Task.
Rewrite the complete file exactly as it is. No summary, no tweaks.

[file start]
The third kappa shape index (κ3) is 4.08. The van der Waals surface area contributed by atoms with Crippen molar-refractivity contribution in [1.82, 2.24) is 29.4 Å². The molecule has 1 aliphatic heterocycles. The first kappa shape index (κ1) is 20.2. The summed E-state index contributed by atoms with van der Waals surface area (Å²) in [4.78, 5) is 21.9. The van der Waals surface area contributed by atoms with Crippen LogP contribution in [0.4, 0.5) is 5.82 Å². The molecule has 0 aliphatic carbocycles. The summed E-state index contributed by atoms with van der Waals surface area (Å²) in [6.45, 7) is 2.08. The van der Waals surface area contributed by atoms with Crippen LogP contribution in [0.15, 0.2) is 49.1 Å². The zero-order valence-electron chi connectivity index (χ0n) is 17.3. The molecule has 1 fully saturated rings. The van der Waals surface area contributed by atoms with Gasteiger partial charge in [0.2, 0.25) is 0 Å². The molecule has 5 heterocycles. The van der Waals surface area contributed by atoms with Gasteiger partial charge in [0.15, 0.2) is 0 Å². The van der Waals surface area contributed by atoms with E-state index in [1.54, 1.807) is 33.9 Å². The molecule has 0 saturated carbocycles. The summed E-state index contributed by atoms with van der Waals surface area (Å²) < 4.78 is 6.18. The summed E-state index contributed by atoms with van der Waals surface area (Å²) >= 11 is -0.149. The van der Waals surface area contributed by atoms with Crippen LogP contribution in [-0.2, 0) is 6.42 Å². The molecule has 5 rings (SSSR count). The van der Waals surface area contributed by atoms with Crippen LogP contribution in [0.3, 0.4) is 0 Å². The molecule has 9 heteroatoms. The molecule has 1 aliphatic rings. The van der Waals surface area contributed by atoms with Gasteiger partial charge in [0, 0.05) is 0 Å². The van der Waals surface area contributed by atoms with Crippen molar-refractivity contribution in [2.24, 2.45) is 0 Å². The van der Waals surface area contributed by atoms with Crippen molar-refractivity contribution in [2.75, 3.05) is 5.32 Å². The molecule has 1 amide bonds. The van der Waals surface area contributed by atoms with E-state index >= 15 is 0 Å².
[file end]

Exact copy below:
The third kappa shape index (κ3) is 4.08. The van der Waals surface area contributed by atoms with Crippen molar-refractivity contribution in [1.82, 2.24) is 29.4 Å². The molecule has 1 aliphatic heterocycles. The first kappa shape index (κ1) is 20.2. The summed E-state index contributed by atoms with van der Waals surface area (Å²) in [4.78, 5) is 21.9. The van der Waals surface area contributed by atoms with Crippen LogP contribution in [0.4, 0.5) is 5.82 Å². The molecule has 0 aliphatic carbocycles. The summed E-state index contributed by atoms with van der Waals surface area (Å²) in [6.45, 7) is 2.08. The van der Waals surface area contributed by atoms with Crippen LogP contribution in [0.15, 0.2) is 49.1 Å². The zero-order valence-electron chi connectivity index (χ0n) is 17.3. The molecule has 1 fully saturated rings. The van der Waals surface area contributed by atoms with Gasteiger partial charge in [0.2, 0.25) is 0 Å². The molecule has 5 heterocycles. The van der Waals surface area contributed by atoms with Gasteiger partial charge in [0.15, 0.2) is 0 Å². The van der Waals surface area contributed by atoms with E-state index in [1.54, 1.807) is 33.9 Å². The molecule has 0 saturated carbocycles. The summed E-state index contributed by atoms with van der Waals surface area (Å²) < 4.78 is 6.18. The summed E-state index contributed by atoms with van der Waals surface area (Å²) >= 11 is -0.149. The van der Waals surface area contributed by atoms with Crippen LogP contribution in [-0.2, 0) is 6.42 Å². The molecule has 5 rings (SSSR count). The van der Waals surface area contributed by atoms with Crippen LogP contribution in [0.3, 0.4) is 0 Å². The molecule has 9 heteroatoms. The molecule has 1 aliphatic rings. The van der Waals surface area contributed by atoms with Gasteiger partial charge in [0, 0.05) is 0 Å². The van der Waals surface area contributed by atoms with Crippen molar-refractivity contribution in [2.24, 2.45) is 0 Å². The van der Waals surface area contributed by atoms with Crippen molar-refractivity contribution in [2.75, 3.05) is 5.32 Å². The molecule has 1 amide bonds. The van der Waals surface area contributed by atoms with E-state index >= 15 is 0 Å².